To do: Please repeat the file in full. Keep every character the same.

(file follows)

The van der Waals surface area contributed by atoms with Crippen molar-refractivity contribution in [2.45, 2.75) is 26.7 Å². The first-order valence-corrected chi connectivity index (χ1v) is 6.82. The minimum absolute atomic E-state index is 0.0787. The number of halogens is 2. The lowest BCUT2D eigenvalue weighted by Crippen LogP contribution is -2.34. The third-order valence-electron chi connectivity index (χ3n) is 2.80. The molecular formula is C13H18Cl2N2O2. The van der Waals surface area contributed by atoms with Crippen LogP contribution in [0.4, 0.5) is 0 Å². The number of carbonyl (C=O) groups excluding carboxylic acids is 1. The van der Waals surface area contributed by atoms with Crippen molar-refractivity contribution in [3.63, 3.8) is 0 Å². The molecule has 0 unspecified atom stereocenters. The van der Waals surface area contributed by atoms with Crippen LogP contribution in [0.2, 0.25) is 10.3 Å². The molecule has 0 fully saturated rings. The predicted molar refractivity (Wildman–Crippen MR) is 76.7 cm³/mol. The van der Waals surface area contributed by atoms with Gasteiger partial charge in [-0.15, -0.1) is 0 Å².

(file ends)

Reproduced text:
The van der Waals surface area contributed by atoms with Crippen molar-refractivity contribution in [2.45, 2.75) is 26.7 Å². The first-order valence-corrected chi connectivity index (χ1v) is 6.82. The minimum absolute atomic E-state index is 0.0787. The number of halogens is 2. The lowest BCUT2D eigenvalue weighted by Crippen LogP contribution is -2.34. The third-order valence-electron chi connectivity index (χ3n) is 2.80. The molecular formula is C13H18Cl2N2O2. The van der Waals surface area contributed by atoms with Crippen LogP contribution in [0.4, 0.5) is 0 Å². The number of carbonyl (C=O) groups excluding carboxylic acids is 1. The van der Waals surface area contributed by atoms with Crippen molar-refractivity contribution in [3.63, 3.8) is 0 Å². The molecule has 0 unspecified atom stereocenters. The van der Waals surface area contributed by atoms with Crippen LogP contribution in [0.2, 0.25) is 10.3 Å². The molecule has 0 fully saturated rings. The predicted molar refractivity (Wildman–Crippen MR) is 76.7 cm³/mol. The van der Waals surface area contributed by atoms with Gasteiger partial charge in [-0.15, -0.1) is 0 Å².